Even though Emily didn’t feel comfortable taking the test, but finding out about her twin makes everything so clear.
“Although I have family who loves me and has been wonderful, there was always a feeling of disconnection. Finding out that I had an identical twin sister just made everything so clear. It all makes sense.”
As the twins got to know each other, they discovered more and more similarities between themselves.
Emily added: “Our senior prom picture…we were both wearing a beaded dress with a strapless style and our hair was exactly the same.
Emily concluded by describing the reunion as ‘the happiest moment of her life’.
Source: Daily Star
‘Sinomacrops Bondei’, The Newest Species of Pterosaur Found In China
Paleontologists in China have discovered the fossil skeleton of Sinomacrops bondei, a new species of pterosaur. Scientists, mostly from China and Japan, found the fossil skeleton of the ruined creature in a rock preserved in China’s Hubei Province and realized that it was a new species of pterosaur.
The name Sinomacrops bondei is taken from the Greek word for Chinese which is Sino, combined with the words for large, macro, and eyes.
The researchers chose Bondei in honor of paleontologist Niels Bonde, for his many scholarly contributions and for being an inspiration to us.
Using x-ray imaging, the team was able to reconstruct the long-extinct pterosaur and illustrations were made to show how it looks like.
“Despite being crushed to the point of obliterating many details, the specimen is rather complete and provides new information for the group,” wrote the researchers on their reports.
The illustration made depicts the creature that looks like a flying squirrel but instead of a rodent’s body, its shaft looks more like a salamander with large membrane wings protruding from each side. This new species also has gaping eyes, a wide smile, and a small tail between a pair of legs.
Sinomacrops bondei are also likely to be hairy but not with hair or feathers. Scientists argue that it is covered by tufted ‘pycnofibers’, a completely different shape of the cover and evolving independently.
A paleontologist from Baylor University in Texas, Megan Jacobs who was not involved with the research, said the findings are interesting because pterosaur fossils are so rare because their thin, hollow bones cannot be preserved like other creatures.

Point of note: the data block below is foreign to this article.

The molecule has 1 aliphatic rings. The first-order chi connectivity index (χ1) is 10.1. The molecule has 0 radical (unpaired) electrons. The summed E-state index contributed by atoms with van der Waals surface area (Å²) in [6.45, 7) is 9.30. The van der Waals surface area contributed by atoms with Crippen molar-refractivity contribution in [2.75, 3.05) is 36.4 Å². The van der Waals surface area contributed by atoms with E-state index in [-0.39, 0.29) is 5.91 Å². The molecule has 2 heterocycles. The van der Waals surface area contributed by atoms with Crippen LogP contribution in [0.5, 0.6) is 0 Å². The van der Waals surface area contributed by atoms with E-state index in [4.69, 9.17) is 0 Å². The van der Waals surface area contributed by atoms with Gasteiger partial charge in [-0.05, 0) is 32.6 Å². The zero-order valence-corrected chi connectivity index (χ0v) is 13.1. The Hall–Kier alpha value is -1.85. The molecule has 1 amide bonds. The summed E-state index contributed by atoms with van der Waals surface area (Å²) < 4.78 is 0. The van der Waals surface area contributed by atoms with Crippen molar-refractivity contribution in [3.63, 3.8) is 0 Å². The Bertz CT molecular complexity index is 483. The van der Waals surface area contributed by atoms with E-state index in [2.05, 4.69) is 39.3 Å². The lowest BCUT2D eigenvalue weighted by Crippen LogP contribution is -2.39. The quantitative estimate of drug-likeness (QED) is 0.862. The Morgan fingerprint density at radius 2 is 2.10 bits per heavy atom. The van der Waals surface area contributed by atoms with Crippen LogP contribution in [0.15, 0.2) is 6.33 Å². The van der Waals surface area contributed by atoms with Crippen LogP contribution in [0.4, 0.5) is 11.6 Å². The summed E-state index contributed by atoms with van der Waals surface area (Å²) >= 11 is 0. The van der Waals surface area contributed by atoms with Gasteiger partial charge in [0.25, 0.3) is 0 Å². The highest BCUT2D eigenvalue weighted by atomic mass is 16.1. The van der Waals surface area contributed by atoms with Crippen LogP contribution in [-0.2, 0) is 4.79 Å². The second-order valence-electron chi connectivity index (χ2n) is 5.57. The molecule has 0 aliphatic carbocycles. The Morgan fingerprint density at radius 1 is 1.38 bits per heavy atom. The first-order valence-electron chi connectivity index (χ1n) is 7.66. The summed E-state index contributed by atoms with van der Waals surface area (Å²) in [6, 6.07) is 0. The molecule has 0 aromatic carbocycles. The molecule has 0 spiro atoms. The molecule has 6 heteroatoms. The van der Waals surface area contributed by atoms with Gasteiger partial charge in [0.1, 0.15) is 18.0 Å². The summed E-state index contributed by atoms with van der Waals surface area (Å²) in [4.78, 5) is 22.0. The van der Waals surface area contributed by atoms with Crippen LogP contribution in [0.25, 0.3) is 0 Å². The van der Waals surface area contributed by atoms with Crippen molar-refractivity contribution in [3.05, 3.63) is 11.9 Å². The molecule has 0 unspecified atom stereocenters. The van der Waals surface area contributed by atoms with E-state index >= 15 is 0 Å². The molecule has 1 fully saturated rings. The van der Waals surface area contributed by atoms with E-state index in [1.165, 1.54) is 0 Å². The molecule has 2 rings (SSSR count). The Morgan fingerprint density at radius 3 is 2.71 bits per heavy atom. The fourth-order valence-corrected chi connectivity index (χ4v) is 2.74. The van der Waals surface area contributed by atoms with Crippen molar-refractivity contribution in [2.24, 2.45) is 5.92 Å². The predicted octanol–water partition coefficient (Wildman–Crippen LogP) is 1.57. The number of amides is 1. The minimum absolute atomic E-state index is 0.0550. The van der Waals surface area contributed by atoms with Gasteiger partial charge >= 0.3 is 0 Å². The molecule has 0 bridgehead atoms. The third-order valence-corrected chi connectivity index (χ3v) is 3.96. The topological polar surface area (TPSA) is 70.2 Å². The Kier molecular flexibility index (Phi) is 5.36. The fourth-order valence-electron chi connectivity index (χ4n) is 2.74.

“It’s very round with large, forward-facing eyes. Most pterosaurs of this period have elongated snouts full of little teeth.
“Finding these early pterosaurs really gives us an insight into how they started to adapt and alter aspects of their skeletons,” said Jacobs.
Government Amends National Trust Fund Act
KUALA LUMPUR, April 21 — The government has approved amendments to the National Trust Fund (KWAN) Act 1988 (Act 339), which allows funds from KWAN to be used for the procurement of vaccines and any expenditure incurred in relation to the vaccines.
This is based on the Emergency (National Trust Fund) (Amendment) Ordinance 2021, which comes into operation today, through the Federal Government Gazette published by the Attorney General’s Chambers today.
The ordinance, amended in Section 6, was promulgated by the Yang di-Pertuan Agong, Al-Sultan Abdullah Ri’ayatuddin Al-Mustafa Billah Shah, on April 14 pursuant to Clause (2B) of Article 150 of the Federal Constitution.
The Yang di-Pertuan Agong is satisfied that immediate action is required to amend the National Trust Fund Act 1988.
The new subsection states that “the procurement of vaccines and any expenditure incurred in relation to the vaccines for an epidemic of any infectious disease as specified under the Prevention and Control of Infectious Diseases Act 1988 (Act 342)”.
On Jan 12, Istana Negara, in a statement, announced that the Yang di-Pertuan Agong consented to the Proclamation of Emergency to be implemented nationwide until Aug 1, as a proactive measure to curb the spread of COVID-19 in the country.